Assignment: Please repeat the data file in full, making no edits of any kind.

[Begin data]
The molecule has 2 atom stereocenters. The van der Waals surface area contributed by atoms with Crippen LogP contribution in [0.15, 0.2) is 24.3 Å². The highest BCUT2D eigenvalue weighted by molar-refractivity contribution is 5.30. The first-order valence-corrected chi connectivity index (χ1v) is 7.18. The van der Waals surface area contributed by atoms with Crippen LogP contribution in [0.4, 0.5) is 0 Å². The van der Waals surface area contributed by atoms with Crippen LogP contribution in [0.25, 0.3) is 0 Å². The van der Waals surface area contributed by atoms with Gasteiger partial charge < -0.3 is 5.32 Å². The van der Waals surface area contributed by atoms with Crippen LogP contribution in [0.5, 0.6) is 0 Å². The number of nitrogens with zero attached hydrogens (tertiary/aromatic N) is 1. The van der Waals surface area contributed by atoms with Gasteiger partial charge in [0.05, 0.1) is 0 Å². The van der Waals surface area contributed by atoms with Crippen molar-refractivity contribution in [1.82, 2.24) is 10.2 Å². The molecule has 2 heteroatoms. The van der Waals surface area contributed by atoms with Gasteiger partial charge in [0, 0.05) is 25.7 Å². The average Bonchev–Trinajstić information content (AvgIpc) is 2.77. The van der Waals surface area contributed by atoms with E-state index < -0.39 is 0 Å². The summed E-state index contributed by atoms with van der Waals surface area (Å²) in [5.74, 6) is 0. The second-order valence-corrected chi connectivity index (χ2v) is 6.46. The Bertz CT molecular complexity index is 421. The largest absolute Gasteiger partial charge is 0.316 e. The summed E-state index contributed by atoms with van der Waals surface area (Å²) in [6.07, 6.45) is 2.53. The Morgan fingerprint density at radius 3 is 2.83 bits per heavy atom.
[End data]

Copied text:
The molecule has 2 atom stereocenters. The van der Waals surface area contributed by atoms with Crippen LogP contribution in [0.15, 0.2) is 24.3 Å². The highest BCUT2D eigenvalue weighted by molar-refractivity contribution is 5.30. The first-order valence-corrected chi connectivity index (χ1v) is 7.18. The van der Waals surface area contributed by atoms with Crippen LogP contribution in [0.4, 0.5) is 0 Å². The van der Waals surface area contributed by atoms with Crippen LogP contribution in [0.25, 0.3) is 0 Å². The van der Waals surface area contributed by atoms with Gasteiger partial charge < -0.3 is 5.32 Å². The van der Waals surface area contributed by atoms with Crippen LogP contribution in [0.5, 0.6) is 0 Å². The number of nitrogens with zero attached hydrogens (tertiary/aromatic N) is 1. The van der Waals surface area contributed by atoms with Gasteiger partial charge in [0.05, 0.1) is 0 Å². The van der Waals surface area contributed by atoms with Crippen molar-refractivity contribution in [1.82, 2.24) is 10.2 Å². The molecule has 2 heteroatoms. The van der Waals surface area contributed by atoms with Gasteiger partial charge in [0, 0.05) is 25.7 Å². The average Bonchev–Trinajstić information content (AvgIpc) is 2.77. The van der Waals surface area contributed by atoms with E-state index < -0.39 is 0 Å². The summed E-state index contributed by atoms with van der Waals surface area (Å²) in [5.74, 6) is 0. The second-order valence-corrected chi connectivity index (χ2v) is 6.46. The Bertz CT molecular complexity index is 421. The largest absolute Gasteiger partial charge is 0.316 e. The summed E-state index contributed by atoms with van der Waals surface area (Å²) in [6.07, 6.45) is 2.53. The Morgan fingerprint density at radius 3 is 2.83 bits per heavy atom.